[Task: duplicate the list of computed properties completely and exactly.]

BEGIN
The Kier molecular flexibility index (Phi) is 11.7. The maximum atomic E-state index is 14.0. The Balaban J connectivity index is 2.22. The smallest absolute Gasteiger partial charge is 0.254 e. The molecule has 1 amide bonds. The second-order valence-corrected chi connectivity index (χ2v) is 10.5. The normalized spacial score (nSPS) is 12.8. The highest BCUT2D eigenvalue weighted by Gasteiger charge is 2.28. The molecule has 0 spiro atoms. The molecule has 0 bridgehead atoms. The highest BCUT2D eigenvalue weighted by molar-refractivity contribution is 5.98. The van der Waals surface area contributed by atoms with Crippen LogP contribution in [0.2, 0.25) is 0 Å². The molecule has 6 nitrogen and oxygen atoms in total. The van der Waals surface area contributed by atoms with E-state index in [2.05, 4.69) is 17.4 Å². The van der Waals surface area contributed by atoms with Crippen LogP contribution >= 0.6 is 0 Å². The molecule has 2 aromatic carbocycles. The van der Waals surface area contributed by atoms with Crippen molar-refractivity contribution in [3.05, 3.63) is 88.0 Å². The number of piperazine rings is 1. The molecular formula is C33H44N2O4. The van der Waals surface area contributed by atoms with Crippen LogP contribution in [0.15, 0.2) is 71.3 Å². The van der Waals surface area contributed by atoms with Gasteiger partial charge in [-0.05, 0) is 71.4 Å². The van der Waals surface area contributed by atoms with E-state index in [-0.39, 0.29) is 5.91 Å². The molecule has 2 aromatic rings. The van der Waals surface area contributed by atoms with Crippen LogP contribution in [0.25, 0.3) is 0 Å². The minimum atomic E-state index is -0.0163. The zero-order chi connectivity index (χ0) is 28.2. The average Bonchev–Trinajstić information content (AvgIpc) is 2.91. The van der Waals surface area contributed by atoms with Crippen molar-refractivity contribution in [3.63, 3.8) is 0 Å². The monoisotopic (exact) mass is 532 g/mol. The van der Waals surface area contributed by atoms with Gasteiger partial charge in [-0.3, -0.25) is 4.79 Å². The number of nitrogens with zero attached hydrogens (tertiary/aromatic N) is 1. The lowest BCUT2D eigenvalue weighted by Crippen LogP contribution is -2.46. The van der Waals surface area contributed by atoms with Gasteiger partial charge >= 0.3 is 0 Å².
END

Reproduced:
The Kier molecular flexibility index (Phi) is 11.7. The maximum atomic E-state index is 14.0. The Balaban J connectivity index is 2.22. The smallest absolute Gasteiger partial charge is 0.254 e. The molecule has 1 amide bonds. The second-order valence-corrected chi connectivity index (χ2v) is 10.5. The normalized spacial score (nSPS) is 12.8. The highest BCUT2D eigenvalue weighted by Gasteiger charge is 2.28. The molecule has 0 spiro atoms. The molecule has 0 bridgehead atoms. The highest BCUT2D eigenvalue weighted by molar-refractivity contribution is 5.98. The van der Waals surface area contributed by atoms with Crippen LogP contribution in [0.2, 0.25) is 0 Å². The molecule has 6 nitrogen and oxygen atoms in total. The van der Waals surface area contributed by atoms with E-state index in [2.05, 4.69) is 17.4 Å². The van der Waals surface area contributed by atoms with Crippen LogP contribution >= 0.6 is 0 Å². The molecule has 2 aromatic carbocycles. The van der Waals surface area contributed by atoms with Crippen molar-refractivity contribution in [3.05, 3.63) is 88.0 Å². The number of piperazine rings is 1. The molecular formula is C33H44N2O4. The van der Waals surface area contributed by atoms with Crippen LogP contribution in [0.15, 0.2) is 71.3 Å². The van der Waals surface area contributed by atoms with Gasteiger partial charge in [-0.05, 0) is 71.4 Å². The van der Waals surface area contributed by atoms with E-state index in [-0.39, 0.29) is 5.91 Å². The molecule has 2 aromatic rings. The van der Waals surface area contributed by atoms with Crippen LogP contribution in [0.25, 0.3) is 0 Å². The minimum atomic E-state index is -0.0163. The zero-order chi connectivity index (χ0) is 28.2. The average Bonchev–Trinajstić information content (AvgIpc) is 2.91. The van der Waals surface area contributed by atoms with Crippen molar-refractivity contribution in [3.63, 3.8) is 0 Å². The monoisotopic (exact) mass is 532 g/mol. The van der Waals surface area contributed by atoms with Gasteiger partial charge in [-0.3, -0.25) is 4.79 Å². The number of nitrogens with zero attached hydrogens (tertiary/aromatic N) is 1. The lowest BCUT2D eigenvalue weighted by Crippen LogP contribution is -2.46. The van der Waals surface area contributed by atoms with Gasteiger partial charge >= 0.3 is 0 Å².